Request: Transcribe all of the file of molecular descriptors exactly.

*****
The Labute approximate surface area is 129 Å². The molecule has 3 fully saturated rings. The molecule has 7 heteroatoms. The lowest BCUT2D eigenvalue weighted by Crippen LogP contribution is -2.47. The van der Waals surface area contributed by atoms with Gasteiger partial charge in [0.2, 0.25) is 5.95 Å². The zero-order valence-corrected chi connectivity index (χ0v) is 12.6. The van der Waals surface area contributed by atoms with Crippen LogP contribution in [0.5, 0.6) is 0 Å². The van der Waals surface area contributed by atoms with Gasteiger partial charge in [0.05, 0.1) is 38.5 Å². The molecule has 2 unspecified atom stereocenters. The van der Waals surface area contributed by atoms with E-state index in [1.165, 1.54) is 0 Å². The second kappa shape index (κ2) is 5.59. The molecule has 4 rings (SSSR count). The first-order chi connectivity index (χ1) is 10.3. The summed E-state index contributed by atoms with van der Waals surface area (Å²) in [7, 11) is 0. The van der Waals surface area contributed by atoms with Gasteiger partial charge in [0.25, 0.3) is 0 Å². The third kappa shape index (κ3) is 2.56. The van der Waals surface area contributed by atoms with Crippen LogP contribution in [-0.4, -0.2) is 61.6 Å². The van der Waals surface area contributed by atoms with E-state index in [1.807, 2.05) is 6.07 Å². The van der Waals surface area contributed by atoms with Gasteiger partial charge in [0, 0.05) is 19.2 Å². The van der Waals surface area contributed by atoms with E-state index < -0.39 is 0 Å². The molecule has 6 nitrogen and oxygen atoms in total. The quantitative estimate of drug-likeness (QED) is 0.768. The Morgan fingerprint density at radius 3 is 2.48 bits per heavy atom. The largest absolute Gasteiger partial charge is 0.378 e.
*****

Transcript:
The Labute approximate surface area is 129 Å². The molecule has 3 fully saturated rings. The molecule has 7 heteroatoms. The lowest BCUT2D eigenvalue weighted by Crippen LogP contribution is -2.47. The van der Waals surface area contributed by atoms with Gasteiger partial charge in [0.2, 0.25) is 5.95 Å². The zero-order valence-corrected chi connectivity index (χ0v) is 12.6. The van der Waals surface area contributed by atoms with Crippen LogP contribution in [0.5, 0.6) is 0 Å². The van der Waals surface area contributed by atoms with Gasteiger partial charge in [0.05, 0.1) is 38.5 Å². The molecule has 2 unspecified atom stereocenters. The van der Waals surface area contributed by atoms with E-state index in [1.165, 1.54) is 0 Å². The second kappa shape index (κ2) is 5.59. The molecule has 4 rings (SSSR count). The first-order chi connectivity index (χ1) is 10.3. The summed E-state index contributed by atoms with van der Waals surface area (Å²) in [7, 11) is 0. The van der Waals surface area contributed by atoms with Gasteiger partial charge in [0.25, 0.3) is 0 Å². The third kappa shape index (κ3) is 2.56. The van der Waals surface area contributed by atoms with Crippen LogP contribution in [-0.4, -0.2) is 61.6 Å². The van der Waals surface area contributed by atoms with E-state index in [1.807, 2.05) is 6.07 Å². The van der Waals surface area contributed by atoms with Gasteiger partial charge in [0, 0.05) is 19.2 Å². The van der Waals surface area contributed by atoms with E-state index < -0.39 is 0 Å². The molecule has 6 nitrogen and oxygen atoms in total. The quantitative estimate of drug-likeness (QED) is 0.768. The Morgan fingerprint density at radius 3 is 2.48 bits per heavy atom. The largest absolute Gasteiger partial charge is 0.378 e.